I’ve now brought across changes to the core VectorStorm library, which I made during the development of Lord. The following is probably only of interest to coders. Sorry, everyone else; please feel free to skip this post. :)
I mentioned once before that folks shouldn’t be using the VectorStorm 3D API until I posted an “all clear” that I thought I’d worked all the bugs out of it. Well, I think that’s now the case.
The most important change to note is that the coordinate axes (by default) have ‘x’ travelling to the right, ‘y’ up, and ‘z’ INTO the screen. These axes are different from those used by OpenGL by default, but it’s the coordinate space that I prefer to work in, personally. If you have some reason to want to change them for your own use, it’s not difficult to do, as long as you don’t change the handedness (in which case all of the matrix and quaternion maths will stop working properly. Sorry about that). Previously, ‘x’ was to the left, and ‘z’ was extending OUT of the screen.
I’ve also modified the way that textures are loaded and freed; now you treat them exactly like any other object; just ‘new’ or ‘delete’ them. Previously, VectorStorm could not deallocate textures, and so would keep them loaded until the program terminated. Now it can, and will complain noisily if you don’t free your textures before exiting. Of course, textures loaded via a .vec file will be deleted automatically when the display list is deleted. Also note that internally, VectorStorm keeps a cache of loaded textures, so having twenty objects which all use the same texture won’t result in twenty copies of the texture being loaded. That all happens invisibly, inside the library.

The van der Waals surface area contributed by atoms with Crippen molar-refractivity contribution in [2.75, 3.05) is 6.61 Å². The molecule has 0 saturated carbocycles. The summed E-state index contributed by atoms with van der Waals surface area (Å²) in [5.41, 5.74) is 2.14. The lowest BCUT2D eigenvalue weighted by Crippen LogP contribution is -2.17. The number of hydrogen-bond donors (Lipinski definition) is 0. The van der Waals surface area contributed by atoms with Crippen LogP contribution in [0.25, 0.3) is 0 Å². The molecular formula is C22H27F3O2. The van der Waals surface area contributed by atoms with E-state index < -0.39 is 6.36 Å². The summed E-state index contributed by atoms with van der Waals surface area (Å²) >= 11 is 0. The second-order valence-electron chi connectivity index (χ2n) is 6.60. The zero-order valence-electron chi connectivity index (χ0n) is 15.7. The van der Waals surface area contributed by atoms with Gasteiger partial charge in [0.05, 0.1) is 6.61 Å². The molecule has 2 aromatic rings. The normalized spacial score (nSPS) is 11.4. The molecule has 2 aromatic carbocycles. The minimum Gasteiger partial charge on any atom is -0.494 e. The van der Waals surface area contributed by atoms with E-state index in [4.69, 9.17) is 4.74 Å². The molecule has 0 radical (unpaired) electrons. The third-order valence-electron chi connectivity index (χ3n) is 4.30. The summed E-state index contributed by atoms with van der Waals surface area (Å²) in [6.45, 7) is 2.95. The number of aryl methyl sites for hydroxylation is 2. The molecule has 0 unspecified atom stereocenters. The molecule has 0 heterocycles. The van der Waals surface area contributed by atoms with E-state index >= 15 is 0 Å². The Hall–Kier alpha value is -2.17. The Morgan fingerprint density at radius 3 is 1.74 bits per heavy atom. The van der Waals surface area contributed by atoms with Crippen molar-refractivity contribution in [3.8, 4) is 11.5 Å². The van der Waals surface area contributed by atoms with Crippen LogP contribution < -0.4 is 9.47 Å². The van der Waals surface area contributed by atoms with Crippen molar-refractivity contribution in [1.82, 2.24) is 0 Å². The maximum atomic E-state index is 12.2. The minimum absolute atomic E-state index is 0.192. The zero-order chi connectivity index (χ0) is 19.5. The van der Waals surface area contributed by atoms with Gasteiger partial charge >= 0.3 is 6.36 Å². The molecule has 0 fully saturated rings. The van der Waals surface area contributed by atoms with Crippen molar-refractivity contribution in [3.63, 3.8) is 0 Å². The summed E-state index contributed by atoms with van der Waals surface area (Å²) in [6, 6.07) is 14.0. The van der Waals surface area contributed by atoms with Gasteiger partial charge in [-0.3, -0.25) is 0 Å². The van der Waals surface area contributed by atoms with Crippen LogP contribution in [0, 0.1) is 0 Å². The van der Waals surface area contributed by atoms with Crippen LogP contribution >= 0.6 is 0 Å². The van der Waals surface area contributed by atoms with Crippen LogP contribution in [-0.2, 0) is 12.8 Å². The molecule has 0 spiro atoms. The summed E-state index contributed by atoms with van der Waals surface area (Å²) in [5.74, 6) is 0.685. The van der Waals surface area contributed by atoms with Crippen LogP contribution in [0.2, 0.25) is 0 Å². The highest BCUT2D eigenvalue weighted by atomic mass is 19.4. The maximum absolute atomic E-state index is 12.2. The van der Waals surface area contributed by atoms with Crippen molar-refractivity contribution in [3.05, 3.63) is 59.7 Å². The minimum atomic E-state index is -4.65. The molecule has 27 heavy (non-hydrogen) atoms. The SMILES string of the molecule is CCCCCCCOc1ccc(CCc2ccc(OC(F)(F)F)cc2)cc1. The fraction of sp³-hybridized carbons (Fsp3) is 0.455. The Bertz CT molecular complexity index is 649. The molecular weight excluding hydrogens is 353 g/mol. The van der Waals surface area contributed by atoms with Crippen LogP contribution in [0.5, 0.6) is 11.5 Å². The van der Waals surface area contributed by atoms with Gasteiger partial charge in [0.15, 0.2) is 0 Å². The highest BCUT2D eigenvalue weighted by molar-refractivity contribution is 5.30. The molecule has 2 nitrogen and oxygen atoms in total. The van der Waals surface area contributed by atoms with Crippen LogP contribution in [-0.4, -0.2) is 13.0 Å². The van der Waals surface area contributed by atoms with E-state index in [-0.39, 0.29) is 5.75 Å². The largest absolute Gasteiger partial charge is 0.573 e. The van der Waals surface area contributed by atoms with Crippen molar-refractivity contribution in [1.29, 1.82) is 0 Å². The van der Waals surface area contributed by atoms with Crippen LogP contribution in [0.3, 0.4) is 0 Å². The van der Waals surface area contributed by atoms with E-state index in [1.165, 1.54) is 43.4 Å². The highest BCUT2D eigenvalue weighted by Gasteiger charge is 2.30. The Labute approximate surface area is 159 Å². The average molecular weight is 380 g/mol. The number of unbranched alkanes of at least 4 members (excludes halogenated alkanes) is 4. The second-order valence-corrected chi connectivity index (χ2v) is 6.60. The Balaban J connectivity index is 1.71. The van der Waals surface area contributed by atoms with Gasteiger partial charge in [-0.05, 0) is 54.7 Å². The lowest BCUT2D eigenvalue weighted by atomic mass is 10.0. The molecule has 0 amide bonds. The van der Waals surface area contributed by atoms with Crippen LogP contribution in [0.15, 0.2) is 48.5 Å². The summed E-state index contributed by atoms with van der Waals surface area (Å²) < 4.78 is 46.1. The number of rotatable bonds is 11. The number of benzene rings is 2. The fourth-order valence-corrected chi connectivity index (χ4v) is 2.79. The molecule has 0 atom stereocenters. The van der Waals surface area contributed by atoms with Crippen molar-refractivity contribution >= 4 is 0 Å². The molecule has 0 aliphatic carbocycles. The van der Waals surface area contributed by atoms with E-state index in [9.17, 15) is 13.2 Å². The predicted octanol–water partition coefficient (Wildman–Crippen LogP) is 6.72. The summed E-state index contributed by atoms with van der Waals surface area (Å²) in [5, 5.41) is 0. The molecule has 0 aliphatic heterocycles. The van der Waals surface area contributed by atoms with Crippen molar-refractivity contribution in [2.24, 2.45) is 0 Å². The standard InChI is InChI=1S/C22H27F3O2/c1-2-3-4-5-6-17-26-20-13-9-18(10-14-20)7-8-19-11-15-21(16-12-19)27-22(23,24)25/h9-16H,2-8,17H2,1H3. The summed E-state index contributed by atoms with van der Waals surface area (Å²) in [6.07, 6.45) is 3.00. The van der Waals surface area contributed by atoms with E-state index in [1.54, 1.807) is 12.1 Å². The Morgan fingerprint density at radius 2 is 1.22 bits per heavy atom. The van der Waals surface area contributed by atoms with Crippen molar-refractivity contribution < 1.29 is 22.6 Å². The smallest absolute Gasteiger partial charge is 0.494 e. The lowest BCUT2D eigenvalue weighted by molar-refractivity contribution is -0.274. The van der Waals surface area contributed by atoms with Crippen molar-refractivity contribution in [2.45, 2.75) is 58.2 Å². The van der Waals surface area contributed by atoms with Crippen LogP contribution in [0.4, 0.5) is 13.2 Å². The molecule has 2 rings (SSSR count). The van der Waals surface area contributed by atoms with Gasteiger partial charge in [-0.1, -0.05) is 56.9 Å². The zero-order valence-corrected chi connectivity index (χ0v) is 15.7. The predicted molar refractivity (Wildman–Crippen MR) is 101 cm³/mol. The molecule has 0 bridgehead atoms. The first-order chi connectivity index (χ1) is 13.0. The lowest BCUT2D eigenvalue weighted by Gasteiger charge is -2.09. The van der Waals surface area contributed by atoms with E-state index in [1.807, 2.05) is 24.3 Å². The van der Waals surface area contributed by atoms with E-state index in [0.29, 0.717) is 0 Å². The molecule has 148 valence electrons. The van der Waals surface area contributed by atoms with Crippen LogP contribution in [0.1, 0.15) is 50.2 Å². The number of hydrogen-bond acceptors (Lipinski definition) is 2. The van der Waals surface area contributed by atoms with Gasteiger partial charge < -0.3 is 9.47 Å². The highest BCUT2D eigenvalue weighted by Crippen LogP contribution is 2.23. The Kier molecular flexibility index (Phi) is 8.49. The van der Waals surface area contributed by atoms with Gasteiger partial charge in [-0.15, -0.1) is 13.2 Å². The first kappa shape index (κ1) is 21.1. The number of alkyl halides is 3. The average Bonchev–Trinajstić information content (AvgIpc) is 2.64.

I’ve created a new “box” class, which contains information about axis-aligned boxes, both in 2D and 3D, and have adjusted bounding box code over to using them. If you were calling any of the API to do with bounding boxes, you’ll need to make a few minor adjustments to that calling code, but this simplified code within the engine an awful lot.
Finally, I’ve added a series of “buffer” objects. The chief one you’re likely to want to use is ‘vsVectorBuffer’, which is a wrapper around the OpenGL Vertex Buffer Object extension, which basically lets you store data semi-permanently on the video card, so that it doesn’t have to be transferred every frame. The vsVectorBuffer object will transparently fall back to using simple arrays, if it’s running on hardware which doesn’t support Vertex Buffer Objects, so there’s no penalty for using these. In practice, you can use these exactly like the old vsDisplayList->VertexArray(array, count); code, just instead calling vsDisplayList->VertexBuffer(buffer); These work for vertices, colors, and texture coordinates, and soon will work for normals as well.
If you’re a fan of using indexed arrays for drawing triangle strips, there’s a vsIndexBuffer as well, which provides similar functionality to the vsVectorBuffer; it speeds up rendering by storing the indices directly onto the video card (if supported). Check VS_GPUBuffer.h for details on how all of this works, but it should be pretty self-explanatory.
I have not yet swapped .vec files over to using these buffers, but that would be a good thing for me to do, eventually. I’m sure I’ll get there in the fullness of time. :)